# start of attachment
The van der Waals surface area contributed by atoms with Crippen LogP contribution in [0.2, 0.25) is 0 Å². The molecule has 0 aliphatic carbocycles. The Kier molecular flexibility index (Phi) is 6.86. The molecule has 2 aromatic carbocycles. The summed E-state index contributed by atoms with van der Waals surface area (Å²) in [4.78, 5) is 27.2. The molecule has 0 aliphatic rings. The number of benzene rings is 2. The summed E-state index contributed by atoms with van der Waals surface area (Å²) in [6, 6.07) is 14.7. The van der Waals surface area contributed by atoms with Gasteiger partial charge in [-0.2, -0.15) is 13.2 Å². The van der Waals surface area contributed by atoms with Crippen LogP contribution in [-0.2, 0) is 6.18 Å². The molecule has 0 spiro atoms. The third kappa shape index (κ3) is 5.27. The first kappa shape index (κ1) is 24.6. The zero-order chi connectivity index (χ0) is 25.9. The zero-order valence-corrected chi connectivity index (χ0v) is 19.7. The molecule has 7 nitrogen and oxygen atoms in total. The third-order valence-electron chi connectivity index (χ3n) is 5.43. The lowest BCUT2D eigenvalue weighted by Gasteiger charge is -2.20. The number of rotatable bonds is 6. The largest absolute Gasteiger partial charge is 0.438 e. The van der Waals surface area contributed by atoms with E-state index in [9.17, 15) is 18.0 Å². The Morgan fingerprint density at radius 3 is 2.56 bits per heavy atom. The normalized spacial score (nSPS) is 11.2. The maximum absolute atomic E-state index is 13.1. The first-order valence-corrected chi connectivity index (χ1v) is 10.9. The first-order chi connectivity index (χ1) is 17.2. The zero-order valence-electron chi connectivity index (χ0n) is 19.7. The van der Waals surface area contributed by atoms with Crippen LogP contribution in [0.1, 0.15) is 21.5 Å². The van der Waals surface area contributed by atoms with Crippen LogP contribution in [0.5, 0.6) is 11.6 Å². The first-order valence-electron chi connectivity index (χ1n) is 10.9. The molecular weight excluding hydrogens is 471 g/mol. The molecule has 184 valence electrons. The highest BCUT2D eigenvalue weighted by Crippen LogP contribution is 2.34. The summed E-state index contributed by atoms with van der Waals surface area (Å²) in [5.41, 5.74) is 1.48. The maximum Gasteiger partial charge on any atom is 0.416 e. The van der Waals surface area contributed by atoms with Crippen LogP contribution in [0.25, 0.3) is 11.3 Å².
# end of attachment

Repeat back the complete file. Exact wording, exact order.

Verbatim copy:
The van der Waals surface area contributed by atoms with Crippen LogP contribution in [0.2, 0.25) is 0 Å². The molecule has 0 aliphatic carbocycles. The Kier molecular flexibility index (Phi) is 6.86. The molecule has 2 aromatic carbocycles. The summed E-state index contributed by atoms with van der Waals surface area (Å²) in [4.78, 5) is 27.2. The molecule has 0 aliphatic rings. The number of benzene rings is 2. The summed E-state index contributed by atoms with van der Waals surface area (Å²) in [6, 6.07) is 14.7. The van der Waals surface area contributed by atoms with Gasteiger partial charge in [-0.2, -0.15) is 13.2 Å². The van der Waals surface area contributed by atoms with Crippen LogP contribution in [-0.2, 0) is 6.18 Å². The molecule has 0 spiro atoms. The third kappa shape index (κ3) is 5.27. The first kappa shape index (κ1) is 24.6. The zero-order chi connectivity index (χ0) is 25.9. The zero-order valence-corrected chi connectivity index (χ0v) is 19.7. The molecule has 7 nitrogen and oxygen atoms in total. The third-order valence-electron chi connectivity index (χ3n) is 5.43. The lowest BCUT2D eigenvalue weighted by Gasteiger charge is -2.20. The number of rotatable bonds is 6. The largest absolute Gasteiger partial charge is 0.438 e. The van der Waals surface area contributed by atoms with E-state index in [9.17, 15) is 18.0 Å². The Morgan fingerprint density at radius 3 is 2.56 bits per heavy atom. The normalized spacial score (nSPS) is 11.2. The maximum absolute atomic E-state index is 13.1. The first-order valence-corrected chi connectivity index (χ1v) is 10.9. The first-order chi connectivity index (χ1) is 17.2. The zero-order valence-electron chi connectivity index (χ0n) is 19.7. The van der Waals surface area contributed by atoms with Crippen LogP contribution in [0.1, 0.15) is 21.5 Å². The van der Waals surface area contributed by atoms with Crippen LogP contribution in [0.5, 0.6) is 11.6 Å². The first-order valence-electron chi connectivity index (χ1n) is 10.9. The molecular weight excluding hydrogens is 471 g/mol. The molecule has 184 valence electrons. The highest BCUT2D eigenvalue weighted by Crippen LogP contribution is 2.34. The summed E-state index contributed by atoms with van der Waals surface area (Å²) in [5.41, 5.74) is 1.48. The maximum Gasteiger partial charge on any atom is 0.416 e. The van der Waals surface area contributed by atoms with Crippen LogP contribution in [0.25, 0.3) is 11.3 Å².